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 Table of Contents  
ORIGINAL ARTICLE
Year : 2014  |  Volume : 107  |  Issue : 2  |  Page : 113-116

The outcome of preoperative subconjunctival bevacizumab injection in pterygium surgery


Department of Ophthalmology, El Minia Faculty of Medicine, El Minia University, El Minia, Egypt

Date of Submission13-Feb-2013
Date of Acceptance12-Feb-2014
Date of Web Publication12-Sep-2014

Correspondence Address:
Ahmed S Mohamed
MD, El minia Samalot Elbiha Nasser Ebada Street, El Minia 23244
Egypt
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Source of Support: None, Conflict of Interest: None


DOI: 10.4103/2090-0686.140643

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  Abstract 

Objective
The aim of this study was to evaluate the safety and the efficacy of subconjunctival injection of bevacizumab (Avastin) for the management of primary and recurrent pterygia and to estimate the recurrent rate of pterygia after surgery.
Patients and methods
The study included 60 eyes of 60 patients (45 male and 15 female), with a mean age of 41 ± 4.8 years. Forty patients (66.6%) had primary pterygia and the remaining 20 patients had recurrent pterygia after a previous surgery. A preoperative injection of bevacizumab was given at a dose of 1.25 mg (0.05 ml) 1 week before pterygium surgery was performed using the conjunctival flap technique. Twenty patients were enrolled as a control group and they were operated upon without preoperative bevacizumab injection. Mitomycin C (0.1 mg/ml) was used intraoperatively in recurrent cases. All patients were followed up for 3-6 months.
Results
Most of the patients (48.3%) had grade 2 pterygium. The average time for each procedure was 30 ± 15 min. No patient lost vision after the procedure. Recurrence was noted in five patients (8.3%), and all of them had primary pterygia. Conjunctival graft rejection occurred in three patients (5%); this graft rejection occurred in recurrent pterygia. Postoperative conjunctival vascularization occurred in four patients (6.7%), and this vascularization occurred in the recurrent cases. A significant improvement of visual acuity and corneal clearance was noticed in all patients.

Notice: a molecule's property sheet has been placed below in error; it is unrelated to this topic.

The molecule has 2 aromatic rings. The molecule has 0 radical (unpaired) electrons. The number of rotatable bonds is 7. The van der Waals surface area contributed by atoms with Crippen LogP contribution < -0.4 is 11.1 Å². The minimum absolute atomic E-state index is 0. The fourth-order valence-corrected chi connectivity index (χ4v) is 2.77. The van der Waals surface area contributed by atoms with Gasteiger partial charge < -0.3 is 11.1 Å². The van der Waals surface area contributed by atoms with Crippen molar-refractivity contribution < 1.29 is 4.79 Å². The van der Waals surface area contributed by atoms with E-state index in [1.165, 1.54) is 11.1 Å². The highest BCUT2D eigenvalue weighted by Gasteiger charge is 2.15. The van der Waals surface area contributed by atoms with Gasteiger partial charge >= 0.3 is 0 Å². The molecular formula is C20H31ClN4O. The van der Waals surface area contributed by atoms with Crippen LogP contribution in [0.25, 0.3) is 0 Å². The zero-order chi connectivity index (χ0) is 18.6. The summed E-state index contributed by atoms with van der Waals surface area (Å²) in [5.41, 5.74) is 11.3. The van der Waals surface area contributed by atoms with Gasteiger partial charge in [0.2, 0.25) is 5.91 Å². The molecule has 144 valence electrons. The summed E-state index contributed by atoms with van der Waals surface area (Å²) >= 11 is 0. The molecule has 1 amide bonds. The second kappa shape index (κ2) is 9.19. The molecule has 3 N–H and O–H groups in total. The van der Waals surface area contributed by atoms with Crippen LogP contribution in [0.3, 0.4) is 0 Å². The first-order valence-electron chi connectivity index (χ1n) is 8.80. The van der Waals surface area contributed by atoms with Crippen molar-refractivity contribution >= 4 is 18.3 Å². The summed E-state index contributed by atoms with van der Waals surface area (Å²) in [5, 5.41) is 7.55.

Conclusion
Preoperative subconjunctival injection of bevacizumab reduces the recurrence rate of pterygium surgery as it reduces the vascular element of the pterygium. Intraoperative application of mitomycin C in addition to preoperative subconjunctival injection of bevacizumab reduces recurrence in recurrent pterygium cases. Further long-term, large-scale studies are recommended.

Keywords: bevacizumab, graft, mitomycin C, pterygium, subconjunctival injection


How to cite this article:
El Shafie AM, Mohamed AS, Sayed MF. The outcome of preoperative subconjunctival bevacizumab injection in pterygium surgery. J Egypt Ophthalmol Soc 2014;107:113-6

How to cite this URL:
El Shafie AM, Mohamed AS, Sayed MF. The outcome of preoperative subconjunctival bevacizumab injection in pterygium surgery. J Egypt Ophthalmol Soc [serial online] 2014 [cited 2017 Jun 27];107:113-6. Available from: http://www.jeos.eg.net/text.asp?2014/107/2/113/140643


  Introduction Top


A pterygium is a very common conjunctival degenerative condition. It has been well established that there are different factors that are interrelated and involved in the growth of pterygia [1]. As pterygia are composed of proliferating fibrovascular tissue and the pterygium formation and progression require neovascularization, many molecules that positively regulate angiogenesis have been identified, suggesting that the vascular endothelial growth factor (VEGF) may be involved directly or indirectly in the pathogenesis of pterygia [2,3].

A recombinant humanized monoclonal antibody directed against VEGF is available (bevacizumab, Avastin; Genentech) for cancer therapy [4]. Off-label use of this drug in some neovascular disorders of the eye has been associated with promising short-term results [5,6].

Recent studies showed that subconjunctival bevacizumab injection is useful in the management of patients with primary and recurrent pterygium without significant local or systemic adverse effects [7-10]. The present study evaluated the clinical efficacy and the safety of preoperative subconjunctival injection of bevacizumab for primary or recurrent pterygium.